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Do Human Beings Have Infinite Dignity?

Do Human Beings Have Infinite Dignity?

The Vatican’s new document, Dignitas Infinitas, published by the Dicastery for the Doctrine of the Faith (DDF) begins, “Every human person possesses an infinite dignity, inalienably grounded in his or her very being, which prevails in and beyond every circumstance, state, or situation the person may ever encounter.”

I believe this statement to be misleading and in need of clarification, because only God is infinite in himself. He made human beings in his image and unto his likeness. Being the image of the infinite one does not bestow an infinite dignity upon us, but does communicate an intrinsic dignity as “very good.” It derives from the infinite one and is ordered to him as its end, making us to yearn for his infinity as our only true completion.

The claim of “infinite dignity” stands central to the framing of the document due to its very title. The “grounding” of this dignity in our “very being” only aggravates the concern. A rational creature, by nature, stands above other beings. Our nature is ordered to the infinite God, however, only by grace, which elevates our nature enabling it to participate in the life of the infinite God. But, this differs from an intrinsically infinite dignity rooted in our nature itself.

The Catechism on Infinity and Creatures

The Catechism of the Catholic Church also begins with a reference to an ‘infinite’ reality. It speaks, however, of God: “God, infinitely perfect and blessed in himself, in a plan of sheer goodness freely created man to make him share in his own blessed life.” It only uses words related to ‘infinity’ thirty times but in ways that point to God as the only infinite One and human beings as participating in his dignity in a created and finite way.

The Catechism’s second usage of infinity does speak of human dignity in relation to infinite, but only as a direction toward God:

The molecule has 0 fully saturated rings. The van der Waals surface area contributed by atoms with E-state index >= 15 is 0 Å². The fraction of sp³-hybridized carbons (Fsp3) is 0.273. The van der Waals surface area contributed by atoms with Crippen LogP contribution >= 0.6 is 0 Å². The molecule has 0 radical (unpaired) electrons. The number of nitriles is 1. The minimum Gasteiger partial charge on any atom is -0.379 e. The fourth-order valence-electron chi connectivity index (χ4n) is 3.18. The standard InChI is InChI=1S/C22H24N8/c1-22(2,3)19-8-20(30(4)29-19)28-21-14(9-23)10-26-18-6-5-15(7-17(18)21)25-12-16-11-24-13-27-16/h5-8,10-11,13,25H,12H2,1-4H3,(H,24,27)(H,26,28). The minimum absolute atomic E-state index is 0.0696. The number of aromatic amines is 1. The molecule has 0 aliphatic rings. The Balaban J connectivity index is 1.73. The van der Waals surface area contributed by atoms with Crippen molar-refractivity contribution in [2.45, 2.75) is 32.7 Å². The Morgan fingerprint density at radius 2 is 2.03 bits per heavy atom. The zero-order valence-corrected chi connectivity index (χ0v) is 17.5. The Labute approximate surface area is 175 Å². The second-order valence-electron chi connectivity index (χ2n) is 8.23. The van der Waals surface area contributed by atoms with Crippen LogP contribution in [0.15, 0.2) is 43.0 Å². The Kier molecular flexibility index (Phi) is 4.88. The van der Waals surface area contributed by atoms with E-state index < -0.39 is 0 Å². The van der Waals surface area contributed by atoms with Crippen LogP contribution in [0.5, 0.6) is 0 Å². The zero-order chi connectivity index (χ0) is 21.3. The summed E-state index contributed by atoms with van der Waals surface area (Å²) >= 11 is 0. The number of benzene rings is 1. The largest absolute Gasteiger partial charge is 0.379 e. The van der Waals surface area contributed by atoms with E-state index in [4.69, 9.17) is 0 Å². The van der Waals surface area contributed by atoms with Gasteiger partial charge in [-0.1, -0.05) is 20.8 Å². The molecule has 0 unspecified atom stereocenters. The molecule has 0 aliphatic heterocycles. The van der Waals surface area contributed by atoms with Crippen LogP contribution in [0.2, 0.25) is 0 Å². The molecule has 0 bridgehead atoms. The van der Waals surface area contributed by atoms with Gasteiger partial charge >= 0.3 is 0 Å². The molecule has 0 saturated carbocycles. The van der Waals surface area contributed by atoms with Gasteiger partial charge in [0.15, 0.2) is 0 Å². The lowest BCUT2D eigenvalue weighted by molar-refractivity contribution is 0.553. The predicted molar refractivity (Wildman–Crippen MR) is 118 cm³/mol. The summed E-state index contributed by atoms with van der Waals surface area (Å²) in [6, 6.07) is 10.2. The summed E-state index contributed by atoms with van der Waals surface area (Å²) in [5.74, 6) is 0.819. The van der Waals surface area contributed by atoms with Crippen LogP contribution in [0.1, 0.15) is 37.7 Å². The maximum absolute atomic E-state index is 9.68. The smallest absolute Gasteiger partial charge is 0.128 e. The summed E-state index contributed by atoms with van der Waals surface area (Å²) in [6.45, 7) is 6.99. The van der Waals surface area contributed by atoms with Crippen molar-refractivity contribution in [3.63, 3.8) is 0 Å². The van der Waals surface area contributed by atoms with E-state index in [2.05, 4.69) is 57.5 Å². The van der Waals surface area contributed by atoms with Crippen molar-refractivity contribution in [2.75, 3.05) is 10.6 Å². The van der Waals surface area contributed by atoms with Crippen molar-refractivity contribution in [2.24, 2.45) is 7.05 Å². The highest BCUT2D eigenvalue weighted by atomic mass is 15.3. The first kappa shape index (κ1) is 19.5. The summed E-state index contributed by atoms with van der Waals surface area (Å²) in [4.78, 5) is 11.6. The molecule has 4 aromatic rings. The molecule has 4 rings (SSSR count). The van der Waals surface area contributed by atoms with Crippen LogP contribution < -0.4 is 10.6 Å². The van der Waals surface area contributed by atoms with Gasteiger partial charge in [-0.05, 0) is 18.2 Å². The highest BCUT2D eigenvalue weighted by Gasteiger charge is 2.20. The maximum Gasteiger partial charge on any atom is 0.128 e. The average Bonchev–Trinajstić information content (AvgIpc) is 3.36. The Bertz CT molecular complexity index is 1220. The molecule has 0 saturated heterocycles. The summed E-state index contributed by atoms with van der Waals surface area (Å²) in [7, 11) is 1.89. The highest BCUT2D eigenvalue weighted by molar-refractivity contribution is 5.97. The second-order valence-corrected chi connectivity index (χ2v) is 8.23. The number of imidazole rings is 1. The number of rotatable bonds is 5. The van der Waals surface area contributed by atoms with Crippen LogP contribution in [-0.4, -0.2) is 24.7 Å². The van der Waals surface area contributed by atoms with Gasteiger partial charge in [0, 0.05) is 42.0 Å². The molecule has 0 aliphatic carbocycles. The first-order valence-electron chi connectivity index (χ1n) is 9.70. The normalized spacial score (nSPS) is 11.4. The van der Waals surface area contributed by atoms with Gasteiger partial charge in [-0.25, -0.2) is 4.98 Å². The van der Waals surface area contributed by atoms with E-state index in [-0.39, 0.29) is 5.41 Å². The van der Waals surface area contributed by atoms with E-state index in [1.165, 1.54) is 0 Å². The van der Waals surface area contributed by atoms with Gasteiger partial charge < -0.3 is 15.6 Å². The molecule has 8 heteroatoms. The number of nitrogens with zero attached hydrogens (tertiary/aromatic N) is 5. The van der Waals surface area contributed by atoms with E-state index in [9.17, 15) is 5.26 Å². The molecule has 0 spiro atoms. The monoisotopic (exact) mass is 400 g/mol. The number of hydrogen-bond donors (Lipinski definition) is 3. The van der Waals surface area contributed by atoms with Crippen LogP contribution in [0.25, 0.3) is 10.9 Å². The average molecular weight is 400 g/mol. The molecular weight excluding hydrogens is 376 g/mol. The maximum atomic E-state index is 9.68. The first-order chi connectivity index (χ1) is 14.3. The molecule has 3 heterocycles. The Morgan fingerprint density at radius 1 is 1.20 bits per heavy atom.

The human person: With his openness to truth and beauty, his sense of moral goodness, his freedom and the voice of his conscience, with his longings for the infinite and for happiness, man questions himself about God’s existence. In all this he discerns signs of his spiritual soul. The soul, the “seed of eternity we bear in ourselves, irreducible to the merely material,”9 can have its origin only in God.

CCC par. 33.

Here are the Catechism’s other usages, listed by paragraph number, which further proves the point that God’s creatures can only reflect and point to his infinite perfection. I’ve highlighted words that direct us to the proper understanding of the relationship of the perfection of creatures to the infinite perfection of God.

  • 41 This paragraph reinforces the point that human beings reflect God’s infinite perfection, though they do not possess it. “All creatures bear a certain resemblance to God, most especially man, created in the image and likeness of God. The manifold perfections of creatures—their truth, their goodness, their beauty—all reflect the infinite perfection of God.” Paragraph 48 reiterates this point: “48 We really can name God, starting from the manifold perfections of his creatures, which are likenesses of the infinitely perfect God, even if our limited language cannot exhaust the mystery.”
  • 43 God’s infinite is beyond our ability to understand and express using words. This point is reaffirmed in 206 and 251.
  • 202 We believe that God is infinite and eternal. 256 affirms this in relation to the Trinity.
  • 270 God’s mercy is infinite.
  • 300 “God is infinitely greater than all his works” including human beings, of course.
  • 310 He has infinite power and no creation could embody his perfection fully. He has infinite wisdom and goodness which work even in the midst of evil and sin.